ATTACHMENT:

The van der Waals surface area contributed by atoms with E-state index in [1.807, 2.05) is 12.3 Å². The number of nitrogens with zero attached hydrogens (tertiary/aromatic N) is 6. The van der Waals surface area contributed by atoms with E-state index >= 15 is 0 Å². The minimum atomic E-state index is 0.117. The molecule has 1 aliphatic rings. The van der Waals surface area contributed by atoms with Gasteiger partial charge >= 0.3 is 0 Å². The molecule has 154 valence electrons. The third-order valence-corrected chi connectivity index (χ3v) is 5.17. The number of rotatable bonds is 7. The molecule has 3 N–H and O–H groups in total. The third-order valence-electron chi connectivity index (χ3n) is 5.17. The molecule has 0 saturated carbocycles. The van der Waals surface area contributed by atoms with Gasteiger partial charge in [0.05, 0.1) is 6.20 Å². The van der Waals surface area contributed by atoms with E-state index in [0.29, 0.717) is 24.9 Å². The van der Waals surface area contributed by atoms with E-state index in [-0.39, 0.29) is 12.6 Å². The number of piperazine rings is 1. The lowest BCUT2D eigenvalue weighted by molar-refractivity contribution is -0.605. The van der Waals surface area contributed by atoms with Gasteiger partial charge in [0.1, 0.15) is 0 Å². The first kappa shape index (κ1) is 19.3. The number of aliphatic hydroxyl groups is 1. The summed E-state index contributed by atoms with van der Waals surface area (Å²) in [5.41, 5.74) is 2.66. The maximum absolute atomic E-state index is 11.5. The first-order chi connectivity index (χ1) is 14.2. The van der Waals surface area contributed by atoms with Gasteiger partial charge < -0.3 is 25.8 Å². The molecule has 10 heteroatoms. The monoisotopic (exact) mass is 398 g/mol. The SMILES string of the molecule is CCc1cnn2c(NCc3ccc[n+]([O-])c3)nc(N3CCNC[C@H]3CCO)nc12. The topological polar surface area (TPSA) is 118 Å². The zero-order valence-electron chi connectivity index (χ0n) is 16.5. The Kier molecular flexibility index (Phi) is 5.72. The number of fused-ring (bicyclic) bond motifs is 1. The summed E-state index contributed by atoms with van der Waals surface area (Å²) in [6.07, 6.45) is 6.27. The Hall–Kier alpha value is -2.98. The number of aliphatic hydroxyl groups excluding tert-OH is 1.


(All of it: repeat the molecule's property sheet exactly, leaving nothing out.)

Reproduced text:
The van der Waals surface area contributed by atoms with E-state index in [1.807, 2.05) is 12.3 Å². The number of nitrogens with zero attached hydrogens (tertiary/aromatic N) is 6. The van der Waals surface area contributed by atoms with E-state index >= 15 is 0 Å². The minimum atomic E-state index is 0.117. The molecule has 1 aliphatic rings. The van der Waals surface area contributed by atoms with Gasteiger partial charge >= 0.3 is 0 Å². The molecule has 154 valence electrons. The third-order valence-corrected chi connectivity index (χ3v) is 5.17. The number of rotatable bonds is 7. The molecule has 3 N–H and O–H groups in total. The third-order valence-electron chi connectivity index (χ3n) is 5.17. The molecule has 0 saturated carbocycles. The van der Waals surface area contributed by atoms with Gasteiger partial charge in [0.05, 0.1) is 6.20 Å². The van der Waals surface area contributed by atoms with E-state index in [0.29, 0.717) is 24.9 Å². The van der Waals surface area contributed by atoms with E-state index in [-0.39, 0.29) is 12.6 Å². The number of piperazine rings is 1. The lowest BCUT2D eigenvalue weighted by molar-refractivity contribution is -0.605. The van der Waals surface area contributed by atoms with Gasteiger partial charge in [0.1, 0.15) is 0 Å². The first kappa shape index (κ1) is 19.3. The number of aliphatic hydroxyl groups is 1. The summed E-state index contributed by atoms with van der Waals surface area (Å²) in [5.41, 5.74) is 2.66. The maximum absolute atomic E-state index is 11.5. The first-order chi connectivity index (χ1) is 14.2. The van der Waals surface area contributed by atoms with Gasteiger partial charge < -0.3 is 25.8 Å². The molecule has 10 heteroatoms. The monoisotopic (exact) mass is 398 g/mol. The SMILES string of the molecule is CCc1cnn2c(NCc3ccc[n+]([O-])c3)nc(N3CCNC[C@H]3CCO)nc12. The topological polar surface area (TPSA) is 118 Å². The zero-order valence-electron chi connectivity index (χ0n) is 16.5. The Kier molecular flexibility index (Phi) is 5.72. The number of fused-ring (bicyclic) bond motifs is 1. The summed E-state index contributed by atoms with van der Waals surface area (Å²) in [6.07, 6.45) is 6.27. The Hall–Kier alpha value is -2.98. The number of aliphatic hydroxyl groups excluding tert-OH is 1.